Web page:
“Even though women have already attained a lot in terms of education, it does not get translated into their labor market participation.”
This was according to Connie Dacuycuy, senior research fellow at the Philippine Institute for Development Studies (PIDS) and volume editor of PIDS’ first book on gender and development titled Outside Looking In: Gendered Perspectives in Work and Education. The book was launched at Novotel in Cubao, Quezon City on March 9.
Dacuycuy noted that from 1990 to 2018, there had only been three to four percentage points increase in women’s labor force participation rate in the Philippines.
“From 1990 it was around 48 percent and in 2018 it was around 51 percent… that is really, really small and you get to think, what happens to their education?” Dacuycuy said, adding that this might be attributed to women doing housework.
“We are not saying here that doing housework is bad at all... There are good things that come with doing housework, like you get to spend more time with your children,” Dacuycuy explained, noting two findings in the book that said parental time has a positive impact on children’s schooling outcomes and that women contribute about 47 percent to the country’s labor income, including unpaid home production activities.
“Housework is important in nurturing not only the current generation, but also the future generations,” Dacuycuy said. However, because of this, she said the country may be “missing out on a lot of things”, adding that “women have skills, women have potential, women have knowledge that they can share.”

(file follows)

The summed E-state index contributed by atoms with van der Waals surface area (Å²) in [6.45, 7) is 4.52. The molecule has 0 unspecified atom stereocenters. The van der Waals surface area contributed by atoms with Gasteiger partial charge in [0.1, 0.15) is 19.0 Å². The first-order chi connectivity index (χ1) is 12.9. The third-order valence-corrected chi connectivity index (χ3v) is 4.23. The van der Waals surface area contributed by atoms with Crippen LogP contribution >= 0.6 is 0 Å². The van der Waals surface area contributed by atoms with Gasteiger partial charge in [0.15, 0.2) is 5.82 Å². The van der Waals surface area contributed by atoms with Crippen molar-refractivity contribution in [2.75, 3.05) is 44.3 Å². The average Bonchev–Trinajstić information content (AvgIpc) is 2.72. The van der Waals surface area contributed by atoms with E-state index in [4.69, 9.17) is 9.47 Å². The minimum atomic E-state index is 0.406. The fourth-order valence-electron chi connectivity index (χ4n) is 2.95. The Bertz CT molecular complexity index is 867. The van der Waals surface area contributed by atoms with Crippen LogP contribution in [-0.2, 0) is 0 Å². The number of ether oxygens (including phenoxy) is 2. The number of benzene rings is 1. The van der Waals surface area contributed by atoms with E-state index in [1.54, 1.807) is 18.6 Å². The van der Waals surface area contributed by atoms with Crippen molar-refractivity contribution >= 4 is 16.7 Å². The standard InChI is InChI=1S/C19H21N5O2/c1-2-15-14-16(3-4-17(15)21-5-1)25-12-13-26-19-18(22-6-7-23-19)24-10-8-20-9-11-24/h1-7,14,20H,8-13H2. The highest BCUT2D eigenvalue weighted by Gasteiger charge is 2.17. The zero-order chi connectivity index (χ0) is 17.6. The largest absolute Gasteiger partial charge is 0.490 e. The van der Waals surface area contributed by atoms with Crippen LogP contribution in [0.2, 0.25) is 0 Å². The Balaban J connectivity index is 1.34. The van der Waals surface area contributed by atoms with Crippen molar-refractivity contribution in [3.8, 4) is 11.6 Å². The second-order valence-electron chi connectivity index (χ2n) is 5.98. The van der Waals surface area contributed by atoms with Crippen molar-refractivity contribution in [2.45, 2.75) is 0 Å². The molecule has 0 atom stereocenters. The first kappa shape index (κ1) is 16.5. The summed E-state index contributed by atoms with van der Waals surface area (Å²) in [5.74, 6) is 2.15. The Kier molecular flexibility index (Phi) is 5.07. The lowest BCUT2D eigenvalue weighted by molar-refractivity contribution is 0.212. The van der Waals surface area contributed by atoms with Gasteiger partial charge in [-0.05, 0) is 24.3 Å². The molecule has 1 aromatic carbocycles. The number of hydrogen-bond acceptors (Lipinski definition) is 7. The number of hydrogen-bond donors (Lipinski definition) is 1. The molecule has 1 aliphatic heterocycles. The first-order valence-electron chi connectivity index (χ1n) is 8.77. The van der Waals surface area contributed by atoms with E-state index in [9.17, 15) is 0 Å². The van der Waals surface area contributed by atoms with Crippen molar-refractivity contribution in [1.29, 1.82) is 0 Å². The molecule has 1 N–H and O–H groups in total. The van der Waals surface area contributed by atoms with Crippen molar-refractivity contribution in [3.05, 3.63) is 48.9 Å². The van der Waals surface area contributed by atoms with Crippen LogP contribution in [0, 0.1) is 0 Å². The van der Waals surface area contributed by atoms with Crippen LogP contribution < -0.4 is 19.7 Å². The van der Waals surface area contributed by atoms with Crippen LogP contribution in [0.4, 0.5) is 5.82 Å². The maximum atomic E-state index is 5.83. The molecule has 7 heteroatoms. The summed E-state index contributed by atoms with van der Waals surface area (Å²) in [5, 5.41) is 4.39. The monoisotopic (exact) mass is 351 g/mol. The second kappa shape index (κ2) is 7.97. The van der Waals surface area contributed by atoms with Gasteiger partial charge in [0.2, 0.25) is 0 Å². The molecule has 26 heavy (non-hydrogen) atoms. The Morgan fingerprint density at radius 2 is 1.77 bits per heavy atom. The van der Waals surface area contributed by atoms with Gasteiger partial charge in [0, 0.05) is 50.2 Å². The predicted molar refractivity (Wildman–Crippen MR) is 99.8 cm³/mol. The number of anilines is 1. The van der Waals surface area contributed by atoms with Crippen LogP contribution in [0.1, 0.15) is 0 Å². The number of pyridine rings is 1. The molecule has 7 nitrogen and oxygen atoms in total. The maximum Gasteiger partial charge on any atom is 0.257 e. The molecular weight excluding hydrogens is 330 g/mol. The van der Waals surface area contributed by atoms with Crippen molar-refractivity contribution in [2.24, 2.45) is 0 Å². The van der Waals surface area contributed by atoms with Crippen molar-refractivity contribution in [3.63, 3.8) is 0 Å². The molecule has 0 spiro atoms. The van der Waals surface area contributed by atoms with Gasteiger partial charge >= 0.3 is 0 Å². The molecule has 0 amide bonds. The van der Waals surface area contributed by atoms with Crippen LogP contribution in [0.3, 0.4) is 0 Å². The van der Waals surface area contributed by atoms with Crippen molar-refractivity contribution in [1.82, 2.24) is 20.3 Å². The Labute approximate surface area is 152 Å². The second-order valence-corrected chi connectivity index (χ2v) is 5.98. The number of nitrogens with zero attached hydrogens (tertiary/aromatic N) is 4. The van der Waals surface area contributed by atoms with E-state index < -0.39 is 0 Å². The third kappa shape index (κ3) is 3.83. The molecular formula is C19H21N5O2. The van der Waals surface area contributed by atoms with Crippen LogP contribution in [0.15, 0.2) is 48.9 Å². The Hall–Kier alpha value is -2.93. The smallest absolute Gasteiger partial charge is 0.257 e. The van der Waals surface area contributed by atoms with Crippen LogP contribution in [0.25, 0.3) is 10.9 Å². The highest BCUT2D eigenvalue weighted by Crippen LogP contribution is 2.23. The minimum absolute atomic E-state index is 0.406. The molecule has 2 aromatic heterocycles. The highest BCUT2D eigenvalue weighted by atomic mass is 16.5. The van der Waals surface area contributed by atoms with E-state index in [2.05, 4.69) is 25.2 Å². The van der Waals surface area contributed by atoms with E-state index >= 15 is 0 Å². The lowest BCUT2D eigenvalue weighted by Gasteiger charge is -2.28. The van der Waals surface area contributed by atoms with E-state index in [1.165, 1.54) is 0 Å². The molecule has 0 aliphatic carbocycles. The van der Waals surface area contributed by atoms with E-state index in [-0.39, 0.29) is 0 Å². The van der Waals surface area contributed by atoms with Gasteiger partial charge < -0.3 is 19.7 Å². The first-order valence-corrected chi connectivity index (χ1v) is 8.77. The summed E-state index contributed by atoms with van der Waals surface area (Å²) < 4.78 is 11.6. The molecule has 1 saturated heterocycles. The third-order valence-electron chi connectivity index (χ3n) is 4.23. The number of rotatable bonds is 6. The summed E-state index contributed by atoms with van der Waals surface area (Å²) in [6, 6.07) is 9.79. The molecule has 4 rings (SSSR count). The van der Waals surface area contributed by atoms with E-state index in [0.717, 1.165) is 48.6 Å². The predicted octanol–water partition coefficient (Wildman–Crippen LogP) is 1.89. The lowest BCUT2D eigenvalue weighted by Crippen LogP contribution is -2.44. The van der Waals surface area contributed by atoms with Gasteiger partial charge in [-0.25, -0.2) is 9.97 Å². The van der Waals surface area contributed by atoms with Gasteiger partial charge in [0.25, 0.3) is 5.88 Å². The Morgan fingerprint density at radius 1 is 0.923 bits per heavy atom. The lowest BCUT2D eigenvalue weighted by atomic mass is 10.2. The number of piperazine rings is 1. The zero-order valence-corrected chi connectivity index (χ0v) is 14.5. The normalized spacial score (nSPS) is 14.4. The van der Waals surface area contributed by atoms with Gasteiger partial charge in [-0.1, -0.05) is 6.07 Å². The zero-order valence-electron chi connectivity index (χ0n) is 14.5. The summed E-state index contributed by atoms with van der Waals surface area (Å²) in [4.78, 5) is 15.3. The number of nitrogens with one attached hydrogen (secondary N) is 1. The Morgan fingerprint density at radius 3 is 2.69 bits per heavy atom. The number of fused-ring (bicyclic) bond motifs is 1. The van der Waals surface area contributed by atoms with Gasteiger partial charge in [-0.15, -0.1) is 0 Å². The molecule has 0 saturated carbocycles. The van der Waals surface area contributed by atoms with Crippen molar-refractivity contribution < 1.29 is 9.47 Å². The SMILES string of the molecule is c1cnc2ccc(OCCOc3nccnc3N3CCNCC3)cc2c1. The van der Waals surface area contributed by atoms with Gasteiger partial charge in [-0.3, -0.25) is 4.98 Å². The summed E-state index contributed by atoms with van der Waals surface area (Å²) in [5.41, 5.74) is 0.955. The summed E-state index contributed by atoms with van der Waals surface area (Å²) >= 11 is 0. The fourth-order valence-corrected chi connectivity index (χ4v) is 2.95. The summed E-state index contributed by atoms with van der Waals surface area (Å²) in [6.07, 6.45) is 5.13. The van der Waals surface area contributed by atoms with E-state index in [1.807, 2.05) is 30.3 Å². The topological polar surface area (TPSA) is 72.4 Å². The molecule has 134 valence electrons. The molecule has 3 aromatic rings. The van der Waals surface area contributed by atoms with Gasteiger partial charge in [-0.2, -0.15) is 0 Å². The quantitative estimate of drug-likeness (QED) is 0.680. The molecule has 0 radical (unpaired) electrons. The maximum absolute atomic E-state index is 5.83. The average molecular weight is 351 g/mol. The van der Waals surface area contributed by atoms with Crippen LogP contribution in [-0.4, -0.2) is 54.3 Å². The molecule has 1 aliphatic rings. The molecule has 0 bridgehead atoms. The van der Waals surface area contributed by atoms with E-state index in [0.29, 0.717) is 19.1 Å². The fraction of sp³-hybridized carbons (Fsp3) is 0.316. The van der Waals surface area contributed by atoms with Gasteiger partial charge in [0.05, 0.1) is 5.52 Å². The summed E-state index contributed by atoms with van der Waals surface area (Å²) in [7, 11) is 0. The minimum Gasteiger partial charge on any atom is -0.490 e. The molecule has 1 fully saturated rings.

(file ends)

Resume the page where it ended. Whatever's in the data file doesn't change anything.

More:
Similarly, Rex Varona, national project coordinator of International Labour Organization’s Safe and Fair Programme, urged stakeholders to also look at the relationship between migration and women’s labor market participation, citing Filipino women who work overseas.
“If you remove the nurturer in the house, who will assume that role? The children, by consequence, would suffer more in terms of performance in school. Hopefully, the conclusion is not that women will maintain that [role], but [that] men and women will share that role,” Varona explained.
Meanwhile, Dacuycuy also pointed out that women who decide to enter the labor force are confronted with pay gaps. For instance, one study in the book found existing pay differential between men and women in the agricultural sector, especially those not requiring physical effort. ###
A copy of the PIDS book may be downloaded here.

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